But in the past two years, management started mandating workers spend no more than two minutes per car. Then 1.8. Then 1.5. Now, it’s 1.4, barely giving workers any time to stop and look at the car they’re supposedly inspecting, which can be up to 100 feet in length. Thanks to the staff cuts, rail yard closures and operation consolidation, workers that used to inspect perhaps 300 cars a day are now inspecting three or four times that. Company notices and presentations that used to highlight the importance of safety now talk about efficiency. In one bulletin board material, a worker said, safety was listed as the fourth most important thing, behind measures like reducing car dwell time and getting trains back on the rails. The workers have a joke around the shop floor now: “Safety Fourth.”
This forces workers into an impossible situation that can only be solved one of two ways. The first way is, as one worker told Motherboard, to lie on the inspection sheet about how much time it took per car. “Basically, our bosses now, they basically told us, just lie,” one worker told Motherboard. “Please just lie on that inspection sheet. Just lie, write bogus times, to satisfy ’em.”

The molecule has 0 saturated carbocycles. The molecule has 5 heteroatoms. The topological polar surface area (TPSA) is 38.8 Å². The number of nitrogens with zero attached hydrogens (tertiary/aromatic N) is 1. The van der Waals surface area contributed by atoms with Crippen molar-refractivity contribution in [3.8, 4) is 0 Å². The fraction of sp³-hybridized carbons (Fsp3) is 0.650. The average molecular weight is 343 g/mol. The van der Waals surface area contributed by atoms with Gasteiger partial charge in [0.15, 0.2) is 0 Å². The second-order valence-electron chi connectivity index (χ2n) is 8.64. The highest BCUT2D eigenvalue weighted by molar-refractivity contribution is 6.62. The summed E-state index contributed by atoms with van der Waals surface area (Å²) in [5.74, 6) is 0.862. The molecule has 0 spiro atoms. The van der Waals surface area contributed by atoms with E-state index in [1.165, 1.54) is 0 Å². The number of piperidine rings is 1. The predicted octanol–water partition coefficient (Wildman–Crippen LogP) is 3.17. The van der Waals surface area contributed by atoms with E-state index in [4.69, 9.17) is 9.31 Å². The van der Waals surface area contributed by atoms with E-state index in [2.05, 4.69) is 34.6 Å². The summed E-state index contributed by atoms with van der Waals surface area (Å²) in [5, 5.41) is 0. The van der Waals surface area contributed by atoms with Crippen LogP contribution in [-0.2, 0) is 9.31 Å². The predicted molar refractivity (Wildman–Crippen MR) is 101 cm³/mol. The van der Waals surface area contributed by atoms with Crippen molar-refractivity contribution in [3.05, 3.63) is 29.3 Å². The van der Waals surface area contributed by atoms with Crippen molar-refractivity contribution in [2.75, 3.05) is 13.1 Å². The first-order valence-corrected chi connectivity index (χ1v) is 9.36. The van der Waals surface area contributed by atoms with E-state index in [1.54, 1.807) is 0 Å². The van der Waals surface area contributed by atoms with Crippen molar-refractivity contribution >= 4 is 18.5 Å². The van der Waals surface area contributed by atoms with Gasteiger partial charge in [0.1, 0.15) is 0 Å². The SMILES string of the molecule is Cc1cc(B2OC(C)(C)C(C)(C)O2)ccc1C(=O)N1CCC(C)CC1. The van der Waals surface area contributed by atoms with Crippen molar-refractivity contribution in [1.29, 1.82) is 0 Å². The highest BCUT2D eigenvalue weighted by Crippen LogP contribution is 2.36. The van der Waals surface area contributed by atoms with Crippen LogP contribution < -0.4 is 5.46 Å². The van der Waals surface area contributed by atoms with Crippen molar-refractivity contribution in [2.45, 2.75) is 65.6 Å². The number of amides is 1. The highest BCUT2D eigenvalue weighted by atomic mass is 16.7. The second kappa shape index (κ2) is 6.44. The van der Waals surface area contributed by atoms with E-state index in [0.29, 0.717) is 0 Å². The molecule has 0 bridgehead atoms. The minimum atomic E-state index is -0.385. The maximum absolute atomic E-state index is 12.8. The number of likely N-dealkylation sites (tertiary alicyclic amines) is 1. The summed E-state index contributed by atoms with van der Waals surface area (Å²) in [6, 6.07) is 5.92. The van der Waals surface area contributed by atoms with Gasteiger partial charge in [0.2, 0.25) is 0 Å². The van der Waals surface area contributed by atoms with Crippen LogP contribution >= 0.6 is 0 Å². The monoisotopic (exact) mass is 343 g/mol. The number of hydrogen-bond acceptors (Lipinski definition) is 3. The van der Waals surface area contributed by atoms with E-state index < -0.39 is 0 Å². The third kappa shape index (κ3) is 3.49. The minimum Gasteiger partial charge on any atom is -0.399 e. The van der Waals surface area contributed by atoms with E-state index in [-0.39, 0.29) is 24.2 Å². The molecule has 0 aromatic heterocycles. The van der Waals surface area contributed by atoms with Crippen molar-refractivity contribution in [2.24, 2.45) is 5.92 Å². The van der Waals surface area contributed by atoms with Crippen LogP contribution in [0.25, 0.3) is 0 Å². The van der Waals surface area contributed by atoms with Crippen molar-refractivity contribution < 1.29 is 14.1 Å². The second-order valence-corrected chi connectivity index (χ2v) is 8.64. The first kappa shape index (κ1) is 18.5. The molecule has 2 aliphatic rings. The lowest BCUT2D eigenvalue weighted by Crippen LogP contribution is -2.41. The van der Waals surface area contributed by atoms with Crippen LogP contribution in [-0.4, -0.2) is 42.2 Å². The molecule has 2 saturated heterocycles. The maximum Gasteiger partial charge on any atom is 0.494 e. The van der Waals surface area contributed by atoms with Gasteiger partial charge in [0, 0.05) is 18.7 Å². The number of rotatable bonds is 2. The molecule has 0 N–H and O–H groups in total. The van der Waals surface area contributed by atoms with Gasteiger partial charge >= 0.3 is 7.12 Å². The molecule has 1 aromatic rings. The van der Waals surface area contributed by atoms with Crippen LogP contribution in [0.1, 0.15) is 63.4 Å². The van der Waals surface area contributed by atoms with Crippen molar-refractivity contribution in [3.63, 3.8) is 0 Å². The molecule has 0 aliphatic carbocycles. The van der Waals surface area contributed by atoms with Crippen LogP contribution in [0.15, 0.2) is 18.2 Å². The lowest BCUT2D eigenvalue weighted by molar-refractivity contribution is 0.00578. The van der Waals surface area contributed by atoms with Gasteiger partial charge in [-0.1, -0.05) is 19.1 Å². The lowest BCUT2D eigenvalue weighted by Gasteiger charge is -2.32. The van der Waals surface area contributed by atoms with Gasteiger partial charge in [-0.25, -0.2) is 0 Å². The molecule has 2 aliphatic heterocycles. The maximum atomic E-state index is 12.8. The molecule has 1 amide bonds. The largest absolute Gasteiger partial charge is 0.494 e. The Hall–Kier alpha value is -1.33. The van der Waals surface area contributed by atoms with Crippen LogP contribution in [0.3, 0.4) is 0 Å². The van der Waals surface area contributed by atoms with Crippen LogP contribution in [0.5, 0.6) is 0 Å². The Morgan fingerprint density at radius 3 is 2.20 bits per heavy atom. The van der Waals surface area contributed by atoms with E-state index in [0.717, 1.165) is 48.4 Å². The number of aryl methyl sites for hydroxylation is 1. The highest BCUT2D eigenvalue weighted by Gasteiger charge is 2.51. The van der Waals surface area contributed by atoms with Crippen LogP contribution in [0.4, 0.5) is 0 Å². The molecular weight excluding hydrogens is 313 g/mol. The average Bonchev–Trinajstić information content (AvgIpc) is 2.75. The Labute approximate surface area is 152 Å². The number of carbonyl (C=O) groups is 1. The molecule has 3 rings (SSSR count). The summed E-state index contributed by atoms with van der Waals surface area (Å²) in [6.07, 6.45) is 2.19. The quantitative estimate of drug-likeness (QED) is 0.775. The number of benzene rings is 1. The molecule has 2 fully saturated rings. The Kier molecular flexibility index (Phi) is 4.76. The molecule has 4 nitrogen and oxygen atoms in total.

The second way is to not really do the inspections, at least not properly. Management doesn’t explicitly tell workers to do this but “you’re just made to feel you’re an idiot,” another worker said, like “you’re the only one in the world who would care about this stuff, now you’re holding up the train and pushing everything back.” And it is made clear to them that if they keep holding trains back, their yard will be shut down and they’ll lose their jobs.
As a result, “normal maintenance is getting neglected severely,” that worker said. A different NS worker concurred, telling Motherboard that recently a train came into his yard with some freight cars that hadn’t received a basic walk-around inspection in 90,000 miles. Per FRA regulations, trains are not supposed to travel 3,500 miles without an inspection. He estimated about 13 out of the 60 cars had “major defects.”